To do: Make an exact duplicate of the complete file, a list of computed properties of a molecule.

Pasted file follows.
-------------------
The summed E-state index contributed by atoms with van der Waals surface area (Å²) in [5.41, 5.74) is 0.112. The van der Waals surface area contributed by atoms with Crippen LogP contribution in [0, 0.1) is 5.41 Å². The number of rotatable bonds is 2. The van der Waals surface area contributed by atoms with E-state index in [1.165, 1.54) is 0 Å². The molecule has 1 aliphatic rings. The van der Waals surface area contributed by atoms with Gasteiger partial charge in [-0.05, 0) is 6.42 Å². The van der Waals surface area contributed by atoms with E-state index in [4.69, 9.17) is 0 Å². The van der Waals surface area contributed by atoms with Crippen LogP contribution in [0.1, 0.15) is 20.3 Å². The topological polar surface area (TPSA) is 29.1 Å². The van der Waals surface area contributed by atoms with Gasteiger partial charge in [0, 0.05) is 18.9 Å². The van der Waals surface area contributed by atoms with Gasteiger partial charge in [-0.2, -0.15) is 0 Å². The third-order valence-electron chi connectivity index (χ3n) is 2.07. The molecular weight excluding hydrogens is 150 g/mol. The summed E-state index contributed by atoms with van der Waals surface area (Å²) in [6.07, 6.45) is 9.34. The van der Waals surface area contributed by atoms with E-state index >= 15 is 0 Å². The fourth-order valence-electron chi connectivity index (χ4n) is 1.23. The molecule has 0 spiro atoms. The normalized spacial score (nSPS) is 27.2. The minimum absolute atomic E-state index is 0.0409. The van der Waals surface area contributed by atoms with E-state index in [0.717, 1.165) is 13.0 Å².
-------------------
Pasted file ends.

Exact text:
The summed E-state index contributed by atoms with van der Waals surface area (Å²) in [5.41, 5.74) is 0.112. The van der Waals surface area contributed by atoms with Crippen LogP contribution in [0, 0.1) is 5.41 Å². The number of rotatable bonds is 2. The van der Waals surface area contributed by atoms with E-state index in [1.165, 1.54) is 0 Å². The molecule has 1 aliphatic rings. The van der Waals surface area contributed by atoms with Gasteiger partial charge in [-0.05, 0) is 6.42 Å². The van der Waals surface area contributed by atoms with E-state index in [4.69, 9.17) is 0 Å². The van der Waals surface area contributed by atoms with Crippen LogP contribution in [0.1, 0.15) is 20.3 Å². The topological polar surface area (TPSA) is 29.1 Å². The van der Waals surface area contributed by atoms with Gasteiger partial charge in [0, 0.05) is 18.9 Å². The van der Waals surface area contributed by atoms with Gasteiger partial charge in [-0.2, -0.15) is 0 Å². The third-order valence-electron chi connectivity index (χ3n) is 2.07. The molecular weight excluding hydrogens is 150 g/mol. The summed E-state index contributed by atoms with van der Waals surface area (Å²) in [6.07, 6.45) is 9.34. The van der Waals surface area contributed by atoms with E-state index >= 15 is 0 Å². The fourth-order valence-electron chi connectivity index (χ4n) is 1.23. The molecule has 0 spiro atoms. The normalized spacial score (nSPS) is 27.2. The minimum absolute atomic E-state index is 0.0409. The van der Waals surface area contributed by atoms with E-state index in [0.717, 1.165) is 13.0 Å².